There has been a sharp rise in the number of overdoses linked to people using drugs in several areas across England, Public Health England (PHE) has warned.
There are early signs that the overdoses may be caused by heroin mixed with a potent and dangerous synthetic opioid, but further work is needed to confirm any links between the cases. To date, there have been at least 46 poisonings resulting in 16 deaths but investigations are still ongoing. The areas affected include South London, the South East, South West and East of England.
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‘We are urging drug users to be extra careful following reports of a sharp rise in the number of overdoses potentially connected to heroin, tragically with some deaths. We are urgently investigating with the police and local partners,’ said Rosanna O’ Connor, Director of Drugs, Alcohol, Tobacco and Justice at PHE.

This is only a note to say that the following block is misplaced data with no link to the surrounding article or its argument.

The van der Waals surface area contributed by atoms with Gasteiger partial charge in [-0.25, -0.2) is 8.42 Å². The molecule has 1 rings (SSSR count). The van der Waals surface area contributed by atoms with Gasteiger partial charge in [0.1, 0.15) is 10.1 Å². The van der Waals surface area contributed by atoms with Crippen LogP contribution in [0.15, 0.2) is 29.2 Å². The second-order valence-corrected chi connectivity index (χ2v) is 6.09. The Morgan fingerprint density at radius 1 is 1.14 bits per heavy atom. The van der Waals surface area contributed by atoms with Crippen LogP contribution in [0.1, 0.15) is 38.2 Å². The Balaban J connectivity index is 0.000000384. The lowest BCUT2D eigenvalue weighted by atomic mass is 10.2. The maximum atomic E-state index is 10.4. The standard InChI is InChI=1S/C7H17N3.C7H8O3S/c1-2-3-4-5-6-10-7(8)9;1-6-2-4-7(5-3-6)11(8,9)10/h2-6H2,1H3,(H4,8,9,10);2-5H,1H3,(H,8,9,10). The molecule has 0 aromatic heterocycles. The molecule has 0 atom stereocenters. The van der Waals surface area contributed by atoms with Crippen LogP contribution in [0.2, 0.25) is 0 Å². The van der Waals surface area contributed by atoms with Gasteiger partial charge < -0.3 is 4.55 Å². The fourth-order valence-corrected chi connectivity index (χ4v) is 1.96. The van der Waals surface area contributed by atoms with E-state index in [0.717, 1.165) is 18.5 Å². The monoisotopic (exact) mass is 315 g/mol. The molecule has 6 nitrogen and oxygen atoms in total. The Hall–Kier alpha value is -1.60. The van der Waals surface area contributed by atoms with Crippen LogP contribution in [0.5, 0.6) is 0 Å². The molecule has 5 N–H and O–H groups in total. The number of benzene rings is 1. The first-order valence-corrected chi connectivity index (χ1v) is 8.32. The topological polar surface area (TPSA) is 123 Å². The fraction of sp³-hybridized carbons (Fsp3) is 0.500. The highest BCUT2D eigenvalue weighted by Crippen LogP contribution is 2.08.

‘We strongly advise anyone using drugs not to use alone and to test a small amount first.’
PHE has issued an alert to all local public health and drug services, making them aware of the problem and asking them to reach out to drug users outside of the drug treatment system.
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Drug service staff have been asked to ensure that all drug users, and anyone who might be with them if an overdose occurs, understand how to spot the signs of an overdose and always carry naloxone and know how to use it.
There is good evidence that naloxone prevents opioid overdose deaths. Drug service staff can provide naloxone to anyone without a prescription, and the availability of nasal naloxone now makes it easier for people to use naloxone. While drug death rates do vary across the country, PHE say it is vital that all local areas ensure wide availability of naloxone and training in its proper use.
‘If someone does overdose it’s vital to act fast, call for an ambulance immediately and if possible use the opioid antidote, naloxone, which can save lives,’ added Ms O’ Connor.
‘We strongly advise all drug users to get support from local drug services, as being in treatment greatly reduces the risks of harm and overdose.’